Ryan Says Congress Will Stick to Replacing Obamacare This Year

House Speaker Paul Ryan said Tuesday that Congress still plans to pass legislation to replace the Affordable Care Act this year, despite President Donald Trump’s suggestion that rewriting his predecessor’s signature health care law could take longer.

At a news conference on Capitol Hill, the Wisconsin Republican signaled Trump’s statement has not altered the timeline for the House GOP. White House Press Secretary Sean Spicer echoed the same idea later on Tuesday.

“We are going to be done legislating with respect to health care and Obamacare this year,” Ryan said, though he added that it could take time for the Trump administration to implement the changes.

“The question about how long it takes to effectuate the change, how long it takes to put these things in place, that’s a question that the HHS [Department of Health and Human Services] can answer,” he said.

In an interview with Fox News that aired on Sunday, Trump said it may take until 2018 to completely replace Obamacare.

Though Ryan remains intent on replacing Obamacare this year, disagreements persist among GOP lawmakers about how to repeal and replace the law simultaneously. Congressional Republicans already missed their self-imposed deadline to draft legislation by Jan. 27.

At the congressional GOP’s annual policy retreat last month, Ryan said legislation to repeal the ACA would receive a vote on the House floor by late March.

Spicer also said Trump is optimistic legislation could be passed this year, and was working with Ryan on it.

“I think we can have this done legislatively sooner rather than later, but the implementation might take a little bit longer,” Spicer said at a press briefing.

Their comments come as conservatives have grown antsy over the pace of Obamacare repeal. Groups such as the Heritage Foundation called for swift action on repealing and replacing the law, and Reps. Mark Meadows (R-N.C.) and Jim Jordan (R-Ohio) last week urged GOP leaders to take up a 2015 reconciliation measure for a vote.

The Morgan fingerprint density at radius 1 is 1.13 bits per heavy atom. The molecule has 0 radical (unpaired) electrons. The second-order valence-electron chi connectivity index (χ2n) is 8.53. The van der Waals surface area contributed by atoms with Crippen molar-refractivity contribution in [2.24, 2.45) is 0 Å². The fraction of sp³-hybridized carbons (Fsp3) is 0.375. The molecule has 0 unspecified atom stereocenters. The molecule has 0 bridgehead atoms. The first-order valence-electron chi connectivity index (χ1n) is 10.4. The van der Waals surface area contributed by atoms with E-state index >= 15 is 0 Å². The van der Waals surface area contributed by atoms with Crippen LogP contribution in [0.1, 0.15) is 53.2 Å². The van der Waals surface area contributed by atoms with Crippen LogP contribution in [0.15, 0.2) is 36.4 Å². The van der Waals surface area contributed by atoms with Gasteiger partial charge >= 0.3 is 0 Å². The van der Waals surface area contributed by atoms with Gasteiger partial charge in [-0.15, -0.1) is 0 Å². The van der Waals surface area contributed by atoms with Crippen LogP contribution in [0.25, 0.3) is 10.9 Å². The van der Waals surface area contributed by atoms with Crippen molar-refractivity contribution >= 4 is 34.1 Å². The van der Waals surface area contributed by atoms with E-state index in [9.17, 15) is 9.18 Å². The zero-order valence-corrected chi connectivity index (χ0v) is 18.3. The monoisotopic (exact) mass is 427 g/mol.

Sen. John Cornyn (R-Texas), the No. 2 Republican in the Senate, told reporters Tuesday that legislation on the topic could be coming within the next two months.

Still, lawmakers say decisions on issues such how to address Medicaid expansion are still under debate.

“I don’t see any congealing around ideas yet,” Sen. Bob Corker (R-Tenn.) told reporters.

Eli Yokley contributed to this report.

Updated to include comments from Spicer, Cornyn and Corker.

Correction
A previous version of this story misstated the date of the Fox News interview.

Briefings

Health Brief: Sen. Schatz to Propose Medicaid ‘Public Option’

As Democrats engage in an intraparty debate on how to build on the Affordable Care Act, Sen. Brian Schatz (D-Hawaii) is preparing to introduce a health care proposal that would give states the opportunity to offer a “buy-in” Medicaid option to all of their residents. The plan could serve as a more practical blueprint for Democrats than single-payer health care if the party is able to win congressional majorities in 2018 or 2020.

Health Brief: White House Says It Will Make August CSR Payments

The Trump administration said it would make key payments to insurers this month, despite threats from President Donald Trump to terminate them after Senate Republicans failed to pass a repeal of the Affordable Care Act. Governors and Democrats have been urging Trump to continue the payments because insurers have said they would hike premiums or exit the exchanges without them.

Load More